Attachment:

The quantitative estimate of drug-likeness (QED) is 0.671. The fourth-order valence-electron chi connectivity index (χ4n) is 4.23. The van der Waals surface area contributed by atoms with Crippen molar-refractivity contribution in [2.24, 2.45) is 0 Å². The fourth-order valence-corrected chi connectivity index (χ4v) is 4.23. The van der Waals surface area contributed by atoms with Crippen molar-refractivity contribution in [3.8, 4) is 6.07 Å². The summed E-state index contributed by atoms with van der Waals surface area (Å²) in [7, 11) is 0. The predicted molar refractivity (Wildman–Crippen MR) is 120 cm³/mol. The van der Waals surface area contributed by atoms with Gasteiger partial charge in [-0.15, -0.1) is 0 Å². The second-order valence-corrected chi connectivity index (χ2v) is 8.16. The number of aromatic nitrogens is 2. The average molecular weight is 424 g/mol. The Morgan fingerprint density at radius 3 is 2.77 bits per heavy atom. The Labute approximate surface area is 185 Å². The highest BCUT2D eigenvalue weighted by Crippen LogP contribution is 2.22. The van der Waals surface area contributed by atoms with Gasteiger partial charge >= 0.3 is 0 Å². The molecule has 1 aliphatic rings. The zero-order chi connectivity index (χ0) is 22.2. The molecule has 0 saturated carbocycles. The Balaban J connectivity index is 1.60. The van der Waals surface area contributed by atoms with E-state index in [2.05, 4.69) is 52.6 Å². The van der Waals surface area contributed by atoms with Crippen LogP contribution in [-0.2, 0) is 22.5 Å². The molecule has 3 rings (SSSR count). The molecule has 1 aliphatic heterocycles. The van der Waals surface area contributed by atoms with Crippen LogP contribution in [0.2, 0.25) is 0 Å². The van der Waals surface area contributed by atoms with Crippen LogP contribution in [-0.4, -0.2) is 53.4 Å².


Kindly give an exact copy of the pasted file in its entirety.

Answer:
The quantitative estimate of drug-likeness (QED) is 0.671. The fourth-order valence-electron chi connectivity index (χ4n) is 4.23. The van der Waals surface area contributed by atoms with Crippen molar-refractivity contribution in [2.24, 2.45) is 0 Å². The fourth-order valence-corrected chi connectivity index (χ4v) is 4.23. The van der Waals surface area contributed by atoms with Crippen molar-refractivity contribution in [3.8, 4) is 6.07 Å². The summed E-state index contributed by atoms with van der Waals surface area (Å²) in [7, 11) is 0. The predicted molar refractivity (Wildman–Crippen MR) is 120 cm³/mol. The van der Waals surface area contributed by atoms with Gasteiger partial charge in [-0.15, -0.1) is 0 Å². The second-order valence-corrected chi connectivity index (χ2v) is 8.16. The number of aromatic nitrogens is 2. The average molecular weight is 424 g/mol. The Morgan fingerprint density at radius 3 is 2.77 bits per heavy atom. The Labute approximate surface area is 185 Å². The highest BCUT2D eigenvalue weighted by Crippen LogP contribution is 2.22. The van der Waals surface area contributed by atoms with Gasteiger partial charge >= 0.3 is 0 Å². The molecule has 1 aliphatic rings. The zero-order chi connectivity index (χ0) is 22.2. The molecule has 0 saturated carbocycles. The Balaban J connectivity index is 1.60. The van der Waals surface area contributed by atoms with E-state index in [2.05, 4.69) is 52.6 Å². The van der Waals surface area contributed by atoms with Crippen LogP contribution in [-0.2, 0) is 22.5 Å². The molecule has 3 rings (SSSR count). The molecule has 1 aliphatic heterocycles. The van der Waals surface area contributed by atoms with Crippen LogP contribution in [0.2, 0.25) is 0 Å². The van der Waals surface area contributed by atoms with Crippen LogP contribution in [-0.4, -0.2) is 53.4 Å².